• Change is in the air. It’s not just the drop in temperature or the colors of the leaves here in New England. Brands and agencies are taking a good, hard look at what they are doing currently and what they need to do to grow and prepare their businesses for what’s happening around them. Whether it’s new ways to buy and measure media or dealing with laws like CCPA, here are three takeaways from RampUp on the Road Boston that capture this mindset.   

    #1 Know who you are and who you want to be. 

    Be honest. At a fictional holiday party, would your brand be the cool millennial or the uncomfortable older white guy in a suit? Yesterday Gayle Meyers from LUMA Partners advocated for knowing your unique value by first admitting who are and figuring out who you want to be. 

    For the last 150 years, John Hancock has been a trusted financial services firm. As Chris Potts, their Director of Marketing Analytics explained, “John Hancock’s the guy you ask to hold your purse when you go to the ladies’ room.” To continue to drive profitability and modernize the brand, his team is applying data-driven marketing, embracing automation and machine learning to evolve not only how they work, but also to ensure that they still appeal to customers who are looking for stability, and leveraging the deep trust consumers have in the brand to become the vision of the company they want to be.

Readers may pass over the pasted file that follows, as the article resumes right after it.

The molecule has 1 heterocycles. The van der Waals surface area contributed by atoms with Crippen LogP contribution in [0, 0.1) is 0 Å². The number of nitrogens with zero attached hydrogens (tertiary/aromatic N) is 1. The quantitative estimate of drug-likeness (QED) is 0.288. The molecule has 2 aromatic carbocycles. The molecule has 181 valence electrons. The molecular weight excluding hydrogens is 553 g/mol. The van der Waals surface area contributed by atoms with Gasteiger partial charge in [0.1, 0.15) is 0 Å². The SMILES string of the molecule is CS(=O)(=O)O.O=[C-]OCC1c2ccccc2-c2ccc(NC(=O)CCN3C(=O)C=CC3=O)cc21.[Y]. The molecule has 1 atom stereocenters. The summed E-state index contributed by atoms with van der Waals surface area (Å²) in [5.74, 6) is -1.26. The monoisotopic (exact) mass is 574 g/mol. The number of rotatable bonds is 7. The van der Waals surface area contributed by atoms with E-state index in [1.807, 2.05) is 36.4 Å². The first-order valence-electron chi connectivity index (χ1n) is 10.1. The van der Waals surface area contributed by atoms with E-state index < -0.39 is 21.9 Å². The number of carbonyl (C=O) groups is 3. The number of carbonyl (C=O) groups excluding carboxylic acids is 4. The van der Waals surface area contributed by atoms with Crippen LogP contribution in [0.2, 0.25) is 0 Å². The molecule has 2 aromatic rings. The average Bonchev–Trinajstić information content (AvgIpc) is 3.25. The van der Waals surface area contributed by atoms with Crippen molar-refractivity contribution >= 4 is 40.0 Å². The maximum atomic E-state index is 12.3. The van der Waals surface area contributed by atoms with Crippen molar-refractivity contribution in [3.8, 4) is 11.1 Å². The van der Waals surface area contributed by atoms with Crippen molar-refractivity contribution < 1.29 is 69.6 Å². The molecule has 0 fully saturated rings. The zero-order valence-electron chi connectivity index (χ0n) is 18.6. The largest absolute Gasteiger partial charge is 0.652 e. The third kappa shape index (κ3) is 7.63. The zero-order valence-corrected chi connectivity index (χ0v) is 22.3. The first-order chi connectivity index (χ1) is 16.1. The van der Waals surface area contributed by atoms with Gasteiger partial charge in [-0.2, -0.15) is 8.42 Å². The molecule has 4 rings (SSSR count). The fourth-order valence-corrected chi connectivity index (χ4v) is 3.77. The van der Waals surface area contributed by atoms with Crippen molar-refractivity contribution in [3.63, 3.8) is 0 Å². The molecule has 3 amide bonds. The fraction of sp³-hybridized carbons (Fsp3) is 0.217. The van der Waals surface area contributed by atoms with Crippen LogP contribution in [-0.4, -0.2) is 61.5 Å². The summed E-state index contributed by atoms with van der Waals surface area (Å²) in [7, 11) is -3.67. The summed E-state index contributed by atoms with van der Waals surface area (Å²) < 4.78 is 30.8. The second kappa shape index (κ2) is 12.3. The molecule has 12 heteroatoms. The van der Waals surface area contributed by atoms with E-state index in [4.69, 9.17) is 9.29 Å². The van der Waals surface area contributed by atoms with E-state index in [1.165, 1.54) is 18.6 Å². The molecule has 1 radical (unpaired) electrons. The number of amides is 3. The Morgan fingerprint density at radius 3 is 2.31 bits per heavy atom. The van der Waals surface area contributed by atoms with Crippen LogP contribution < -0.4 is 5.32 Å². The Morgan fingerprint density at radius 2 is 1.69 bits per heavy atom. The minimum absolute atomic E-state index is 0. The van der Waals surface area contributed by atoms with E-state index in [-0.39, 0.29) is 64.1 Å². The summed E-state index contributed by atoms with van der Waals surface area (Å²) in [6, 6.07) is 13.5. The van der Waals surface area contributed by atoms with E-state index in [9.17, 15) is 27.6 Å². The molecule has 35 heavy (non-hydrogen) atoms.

#2  The TV you used to know doesn’t exist anymore.  

    TV is a mess. In addition to traditional linear TV, you now have VOC, OTT, CTV, and digital. New streaming services are launching left and right, each with a different model. As LiveRamp TV’s John Hoctor and Brendan Marrese from MullenLowe Mediahub explained, TV measurement is quickly changing too—for the better. 

    TV measurement is now able to move at the speed of viewers. Advertisers can get hypergranular, getting answers to questions like, “did they visit my website?” and “did they go into a physical store?” With better math, brands and agencies are now empowered to use comprehensive cross-screen TV data sets and are starting to measure the impact of TV on business outcomes at scale across screens and across formats. By unifying identities from offline to online and back again, they can personalize experiences and make smarter investments that boost the bottom line. 

    #3 Who’s ready for CCPA? Very few.  

    Fasten your seatbelts, it’s going to be a bumpy 2020. According to eMarketer, only 8% of U.S. businesses say they are prepared for CCPA. The majority reported still being in the preparation process, however only a third expected to be able to meet the January 1, 2020, deadline. 

    Speaker Tim Geenen from Faktor, a LiveRamp company, effectively pointed out that even those of us in the audience should take a harder look at how CCPA will affect the customer experience. Many marketers aren’t even aware of which tracking tags are sitting on their webpages. If a consumer says “do not use my personal data,” in many different cases, companies will have to change how their website and their apps are organized. eMarketer goes onto say that “among the 11% of businesses that said they were not yet compliant and don’t plan to be, slightly more than a third said it’s too expensive to attain compliance, and another third planned to take the ‘wait and see’ approach.’” Exciting times to come.  

    Fun Fact: 

    Paul Revere was the leader of a spy ring.

    According to History.com, Paul Revere founded the first patriot intelligence network on record, a Boston-based group known as the “mechanics.” Beginning in 1774, the mechanics (also referred to as the Liberty Boys), spied on British soldiers and met regularly in the legendary Green Dragon Tavern, where the aforementioned John Hancock was also a frequent visitor.   

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